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David-Hein-Column
05/09/2013
Hakanson's huge upside as Sweden's future floor leader

REGENSBURG (David Hein's Eye on the Future) - Just look at Ludvig Hakanson and you can tell he's young. But watch the Swedish guard on the court at EuroBasket 2013 and it's hard to tell he's just 17 years old.

He's also the future of basketball for Sweden.

Sweden coach Brad Dean admitted after the first game in Slovenia that he was surprised Hakanson is even in Koper. The Matteus native was invited to Swedish senior national team camp to slowly get him into the mix. But Hakanson was just too good not to make the team.

"He's an amazing player. We didn't really think he would make the team when we invited him to camp. But he played with so much maturity, well beyond his years," said Dean.

"He's a player with the maturity of someone who has played for many years.

"I believe he can be a Euroleague floor leader."

That's some lofty praise for such a youngster - especially one from Sweden, still considered an emerging basketball nation.

But Ludde has the skills.

He initially grew up and excelled in the Swedish youth levels as a scoring machine. But Spanish giants Barcelona snagged Hakanson when he was 15 years old and started teaching the 1.90m youngster to be a point guard.

Two seasons later, Hakanson has already graduated to the highest of levels. In May this year, he played for Barcelona at the Nike International Junior Tournament (NIJT) at the Euroleague Final Four. This summer he first starred at the U18 European Championship Division B before then making the Swedish team.

He is the second in his family to play at the EuroBasket as his father Olle Hakanson played for Sweden at the 1993 and 1995 editions. And Ludde's sister Fanny Hakanson played for Sweden at the 2013 U16 European Championship for Women.

Ludvig Hakanson is just the latest in an ever-growing list of young talents coming through the Swedish ranks.

NBA players Jonas Jerebko and Jeffery Taylor are 26 and 24 years of age respectively while solid talents Marcus Eriksson and Nicholas Spires are both 19 years old. Eriksson and Spires have both been playing club basketball in Spain since 2010 and both are playing at Barcelona as well.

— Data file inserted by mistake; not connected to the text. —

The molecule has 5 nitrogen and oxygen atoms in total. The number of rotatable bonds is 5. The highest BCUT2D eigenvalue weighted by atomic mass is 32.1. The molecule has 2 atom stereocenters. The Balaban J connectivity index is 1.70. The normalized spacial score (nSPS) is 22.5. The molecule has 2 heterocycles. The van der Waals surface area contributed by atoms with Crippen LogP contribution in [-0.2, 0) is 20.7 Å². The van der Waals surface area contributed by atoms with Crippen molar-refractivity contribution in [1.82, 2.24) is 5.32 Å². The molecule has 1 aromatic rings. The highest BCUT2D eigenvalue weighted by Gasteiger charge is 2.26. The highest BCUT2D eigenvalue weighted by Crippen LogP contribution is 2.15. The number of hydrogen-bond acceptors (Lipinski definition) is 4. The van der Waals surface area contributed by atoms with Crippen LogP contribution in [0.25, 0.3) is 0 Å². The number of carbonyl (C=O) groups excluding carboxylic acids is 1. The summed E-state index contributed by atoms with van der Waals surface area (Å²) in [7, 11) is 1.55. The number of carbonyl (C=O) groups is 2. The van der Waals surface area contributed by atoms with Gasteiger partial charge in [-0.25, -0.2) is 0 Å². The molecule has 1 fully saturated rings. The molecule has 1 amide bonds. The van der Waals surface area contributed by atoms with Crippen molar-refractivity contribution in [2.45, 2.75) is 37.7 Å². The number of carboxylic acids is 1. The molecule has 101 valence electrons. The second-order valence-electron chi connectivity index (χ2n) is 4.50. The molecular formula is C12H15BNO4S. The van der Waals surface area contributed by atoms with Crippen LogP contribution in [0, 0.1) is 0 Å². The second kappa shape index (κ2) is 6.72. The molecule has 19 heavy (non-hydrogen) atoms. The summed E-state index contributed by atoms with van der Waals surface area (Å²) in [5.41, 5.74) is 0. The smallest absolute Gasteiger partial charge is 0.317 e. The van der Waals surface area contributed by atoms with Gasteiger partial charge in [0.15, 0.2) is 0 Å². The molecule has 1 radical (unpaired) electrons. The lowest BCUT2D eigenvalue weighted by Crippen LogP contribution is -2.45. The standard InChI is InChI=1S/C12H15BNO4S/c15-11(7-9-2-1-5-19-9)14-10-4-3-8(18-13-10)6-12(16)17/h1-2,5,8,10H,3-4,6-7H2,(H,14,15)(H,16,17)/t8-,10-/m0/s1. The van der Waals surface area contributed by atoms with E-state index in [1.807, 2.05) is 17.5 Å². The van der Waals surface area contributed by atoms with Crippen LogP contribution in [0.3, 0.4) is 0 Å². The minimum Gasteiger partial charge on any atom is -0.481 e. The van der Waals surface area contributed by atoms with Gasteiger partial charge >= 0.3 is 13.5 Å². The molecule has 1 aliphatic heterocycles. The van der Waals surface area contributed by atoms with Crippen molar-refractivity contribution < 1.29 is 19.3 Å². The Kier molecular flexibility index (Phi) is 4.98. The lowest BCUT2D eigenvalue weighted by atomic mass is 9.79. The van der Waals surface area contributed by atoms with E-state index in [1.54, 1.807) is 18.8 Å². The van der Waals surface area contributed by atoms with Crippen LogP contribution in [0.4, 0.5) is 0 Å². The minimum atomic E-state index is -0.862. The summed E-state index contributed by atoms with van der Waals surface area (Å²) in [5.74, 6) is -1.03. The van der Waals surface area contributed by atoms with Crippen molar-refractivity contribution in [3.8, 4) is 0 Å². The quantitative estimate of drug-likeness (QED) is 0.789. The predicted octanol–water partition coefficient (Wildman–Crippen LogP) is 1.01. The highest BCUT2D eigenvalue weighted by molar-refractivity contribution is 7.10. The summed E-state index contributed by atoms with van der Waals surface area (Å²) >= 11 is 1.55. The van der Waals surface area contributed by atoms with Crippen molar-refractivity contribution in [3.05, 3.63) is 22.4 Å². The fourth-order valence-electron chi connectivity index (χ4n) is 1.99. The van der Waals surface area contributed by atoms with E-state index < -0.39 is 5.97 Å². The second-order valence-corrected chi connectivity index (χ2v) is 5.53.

Hakanson, however, is the gold nugget that Sweden hopes turns into a diamond.

He is a great shooter, as displayed by him taking the title at the NIJT three-point shooting contest in May. He also has improved his point guard skills, averaging 4.3 assists at the U18 Euros this summer.

Jerebko and Taylor both were surprised with how mature Hakanson already is while Sweden point guard Thomas Massamba used the words 'patient' and 'smart' to describe Hakanson.

Having followed his career for the past two seasons, it was very exciting for Eye on the Future to see Hakanson at EuroBasket. And despite the clear talent level, it was also a surprise to see how well he is holding his own in Slovenia.

Sweden fans can definitely be thrilled about having such a young high-level playmaker already making in-roads into the national team - well on his path to a bright future..

David Hein

FIBA

FIBA's columnists write on a wide range of topics relating to basketball that are of interest to them. The opinions they express are their own and in no way reflect those of FIBA.

FIBA takes no responsibility and gives no guarantees, warranties or representations, implied or otherwise, for the content or accuracy of the content and opinion expressed in the above article.

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